A new study of attitudes about health care costs reveals that an overwhelming majority of U.S. physicians feel a responsibility to address costs, but prioritize their obligations to patients’ best interests over cost concerns. Results of the random survey of 2,500 U.S. physicians are published in this week’s Journal of the American Medical Association (JAMA).
“Physicians feel stuck in a difficult position,” says lead author Jon Tilburt, M.D., Mayo Clinic’s Biomedical Ethics Program and Center for the Science of Health Care Delivery. “Despite their sense of responsibility to address health care costs, physicians consistently express a commitment to the best interests of patients even when it is expensive. Given this finding, we recommend that cost-containment strategies aimed at physician behavior should focus on innovations that not only promote savings but also preserve physicians’ commitment to individual patients.” Survey highlights include:
- The vast majority (85 percent) agreed that “trying to contain costs is the responsibility of every physician.”
- Most (76 percent) reported being aware of the costs of tests or treatments they recommend.
- Nearly 80 percent endorsed prioritizing patients’ best interests over issues of cost.
- Most ascribed “major responsibility” for reducing health care costs to trial lawyers, health insurance companies, and pharmaceutical and device manufacturers. In contrast, most (59 percent) thought practicing physicians were only “somewhat responsible.”
Researchers also assessed physicians’ attitudes about strategies to constrain health care spending. Major findings include:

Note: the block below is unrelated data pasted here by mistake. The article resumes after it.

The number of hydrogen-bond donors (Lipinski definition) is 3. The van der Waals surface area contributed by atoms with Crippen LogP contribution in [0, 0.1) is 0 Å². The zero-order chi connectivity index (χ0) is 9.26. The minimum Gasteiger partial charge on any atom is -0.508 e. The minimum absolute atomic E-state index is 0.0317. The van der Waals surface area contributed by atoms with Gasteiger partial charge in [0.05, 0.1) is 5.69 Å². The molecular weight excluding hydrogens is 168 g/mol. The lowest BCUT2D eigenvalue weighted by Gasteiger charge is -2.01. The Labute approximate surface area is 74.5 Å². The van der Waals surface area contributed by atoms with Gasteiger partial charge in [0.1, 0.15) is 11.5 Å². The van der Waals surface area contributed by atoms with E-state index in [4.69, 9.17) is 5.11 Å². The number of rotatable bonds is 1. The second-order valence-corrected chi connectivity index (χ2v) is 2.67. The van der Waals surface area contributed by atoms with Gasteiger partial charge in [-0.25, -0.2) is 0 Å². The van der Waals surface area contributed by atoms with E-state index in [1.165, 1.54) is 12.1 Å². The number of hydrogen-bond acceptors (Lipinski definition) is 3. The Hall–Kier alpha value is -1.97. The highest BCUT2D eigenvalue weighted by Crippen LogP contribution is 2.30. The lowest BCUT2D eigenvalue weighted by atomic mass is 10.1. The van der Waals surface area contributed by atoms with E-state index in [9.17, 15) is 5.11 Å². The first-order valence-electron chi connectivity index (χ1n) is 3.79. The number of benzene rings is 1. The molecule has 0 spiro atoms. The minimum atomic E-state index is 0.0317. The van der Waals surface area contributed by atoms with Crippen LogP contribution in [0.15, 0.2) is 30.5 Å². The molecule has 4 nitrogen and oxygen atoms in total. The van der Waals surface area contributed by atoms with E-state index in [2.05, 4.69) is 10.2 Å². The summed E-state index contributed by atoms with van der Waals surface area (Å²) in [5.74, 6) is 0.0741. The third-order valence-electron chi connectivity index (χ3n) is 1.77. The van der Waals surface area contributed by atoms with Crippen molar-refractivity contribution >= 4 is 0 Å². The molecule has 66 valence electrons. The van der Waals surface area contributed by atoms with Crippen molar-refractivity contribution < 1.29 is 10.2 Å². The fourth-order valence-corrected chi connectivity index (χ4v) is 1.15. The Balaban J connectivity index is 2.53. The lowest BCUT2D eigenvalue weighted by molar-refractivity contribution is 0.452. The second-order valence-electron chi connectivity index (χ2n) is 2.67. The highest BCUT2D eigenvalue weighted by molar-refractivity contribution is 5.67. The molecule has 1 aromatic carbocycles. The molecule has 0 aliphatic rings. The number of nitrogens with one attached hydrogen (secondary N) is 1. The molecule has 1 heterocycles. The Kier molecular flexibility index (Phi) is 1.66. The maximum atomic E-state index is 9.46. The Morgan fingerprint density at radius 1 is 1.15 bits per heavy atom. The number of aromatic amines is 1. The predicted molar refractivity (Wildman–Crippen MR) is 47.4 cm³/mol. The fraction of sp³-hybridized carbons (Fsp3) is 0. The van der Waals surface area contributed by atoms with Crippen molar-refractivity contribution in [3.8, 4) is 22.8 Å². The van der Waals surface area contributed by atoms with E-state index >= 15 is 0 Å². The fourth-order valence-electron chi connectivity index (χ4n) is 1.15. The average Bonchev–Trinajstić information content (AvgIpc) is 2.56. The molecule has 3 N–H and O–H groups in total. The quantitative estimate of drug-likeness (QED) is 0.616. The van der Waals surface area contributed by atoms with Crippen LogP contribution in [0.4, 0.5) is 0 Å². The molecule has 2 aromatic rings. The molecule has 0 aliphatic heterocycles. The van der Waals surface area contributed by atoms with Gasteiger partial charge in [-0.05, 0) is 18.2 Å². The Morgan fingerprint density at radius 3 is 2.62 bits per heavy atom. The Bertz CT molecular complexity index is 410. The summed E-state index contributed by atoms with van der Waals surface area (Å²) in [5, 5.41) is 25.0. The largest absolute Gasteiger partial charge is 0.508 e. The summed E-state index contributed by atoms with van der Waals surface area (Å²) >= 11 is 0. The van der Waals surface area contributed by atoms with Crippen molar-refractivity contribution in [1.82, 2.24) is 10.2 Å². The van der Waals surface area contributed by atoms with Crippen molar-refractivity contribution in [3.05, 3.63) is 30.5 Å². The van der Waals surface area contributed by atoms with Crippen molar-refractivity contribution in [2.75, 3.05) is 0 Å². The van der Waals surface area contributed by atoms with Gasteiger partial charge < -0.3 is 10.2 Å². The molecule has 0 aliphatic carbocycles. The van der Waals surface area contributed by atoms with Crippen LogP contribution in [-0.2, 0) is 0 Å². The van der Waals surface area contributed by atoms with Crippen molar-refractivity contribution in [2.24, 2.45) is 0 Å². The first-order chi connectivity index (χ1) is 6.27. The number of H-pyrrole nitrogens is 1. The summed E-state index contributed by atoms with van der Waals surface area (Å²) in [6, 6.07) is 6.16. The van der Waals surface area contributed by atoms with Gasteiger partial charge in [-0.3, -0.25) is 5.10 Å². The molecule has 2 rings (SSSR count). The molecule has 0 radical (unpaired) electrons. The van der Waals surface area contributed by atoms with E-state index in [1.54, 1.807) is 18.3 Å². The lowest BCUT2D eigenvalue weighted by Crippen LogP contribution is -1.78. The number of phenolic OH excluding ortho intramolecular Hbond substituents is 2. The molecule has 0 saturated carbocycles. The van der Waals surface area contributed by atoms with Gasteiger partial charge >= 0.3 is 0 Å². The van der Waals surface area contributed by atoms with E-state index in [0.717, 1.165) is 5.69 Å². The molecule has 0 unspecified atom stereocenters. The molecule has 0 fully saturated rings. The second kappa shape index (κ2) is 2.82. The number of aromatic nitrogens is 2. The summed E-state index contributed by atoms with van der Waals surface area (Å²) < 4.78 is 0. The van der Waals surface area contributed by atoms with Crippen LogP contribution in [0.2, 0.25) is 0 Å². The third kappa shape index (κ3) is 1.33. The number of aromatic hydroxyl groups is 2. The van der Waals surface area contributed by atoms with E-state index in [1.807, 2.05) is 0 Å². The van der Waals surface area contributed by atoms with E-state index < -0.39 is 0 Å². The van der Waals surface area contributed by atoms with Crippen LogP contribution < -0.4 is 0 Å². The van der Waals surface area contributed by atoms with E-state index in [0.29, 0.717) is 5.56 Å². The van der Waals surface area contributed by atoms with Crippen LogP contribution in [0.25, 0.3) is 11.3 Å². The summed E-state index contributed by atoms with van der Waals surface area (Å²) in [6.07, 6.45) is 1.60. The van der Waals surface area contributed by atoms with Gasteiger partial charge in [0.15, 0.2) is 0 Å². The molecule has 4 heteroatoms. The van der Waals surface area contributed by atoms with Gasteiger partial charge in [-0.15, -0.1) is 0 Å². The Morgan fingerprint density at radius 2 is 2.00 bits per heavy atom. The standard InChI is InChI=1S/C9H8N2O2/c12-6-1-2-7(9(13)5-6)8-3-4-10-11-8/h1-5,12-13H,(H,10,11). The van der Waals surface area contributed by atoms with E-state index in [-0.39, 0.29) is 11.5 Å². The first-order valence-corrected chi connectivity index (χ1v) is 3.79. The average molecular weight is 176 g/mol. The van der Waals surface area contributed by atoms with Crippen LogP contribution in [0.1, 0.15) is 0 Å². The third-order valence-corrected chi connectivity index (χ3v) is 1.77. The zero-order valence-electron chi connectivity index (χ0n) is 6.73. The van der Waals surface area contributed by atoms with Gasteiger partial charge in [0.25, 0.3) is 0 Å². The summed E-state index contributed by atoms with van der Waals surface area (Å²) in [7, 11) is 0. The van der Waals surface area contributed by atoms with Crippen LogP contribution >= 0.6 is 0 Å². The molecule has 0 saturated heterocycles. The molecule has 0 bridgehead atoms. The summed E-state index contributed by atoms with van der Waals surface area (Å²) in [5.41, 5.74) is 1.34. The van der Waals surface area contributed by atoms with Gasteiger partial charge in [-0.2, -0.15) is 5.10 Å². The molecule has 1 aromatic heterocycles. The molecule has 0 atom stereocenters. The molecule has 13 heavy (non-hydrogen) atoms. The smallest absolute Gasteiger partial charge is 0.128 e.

- Most expressed enthusiasm for cost-containment initiatives aimed at improving the quality and efficiency of care, and favored improving conditions for making decisions based upon cumulative medical evidence. For example, 69 percent were very enthusiastic about promoting chronic disease care coordination, and 63 percent were very enthusiastic about limiting corporate influence on physician behavior.
- Physicians’ opinions were mixed on making payment changes to control costs. For example, 65 percent were not enthusiastic about paying a network of practices a fixed, bundled payment for managing all care for a defined population, and 70 percent were not enthusiastic about eliminating fee-for-service payment models.
“We found that physicians’ degree of enthusiasm for various cost-containment strategies was associated with practice setting and compensation structure,” says Dr. Tilburt. “Salaried physicians and those in larger institutional practice settings reported a significantly higher degree of cost-consciousness compared to physicians whose compensation is based on billing and those in small or solo practices.”
The study was funded by the Greenwall Foundation and the Mayo Clinic Program in Professionalism and Ethics. Co-authors include Matthew Wynia, M.D.; Robert Sheeler, M.D.; Bjorg Thorsteinsdottir, M.D.; Katherine M. James; Jason S. Egginton; Mark Liebow, M.D.; Samia Hurst, M.D.; Marion Danis, M.D.; and Susan Dorr Goold, M.D.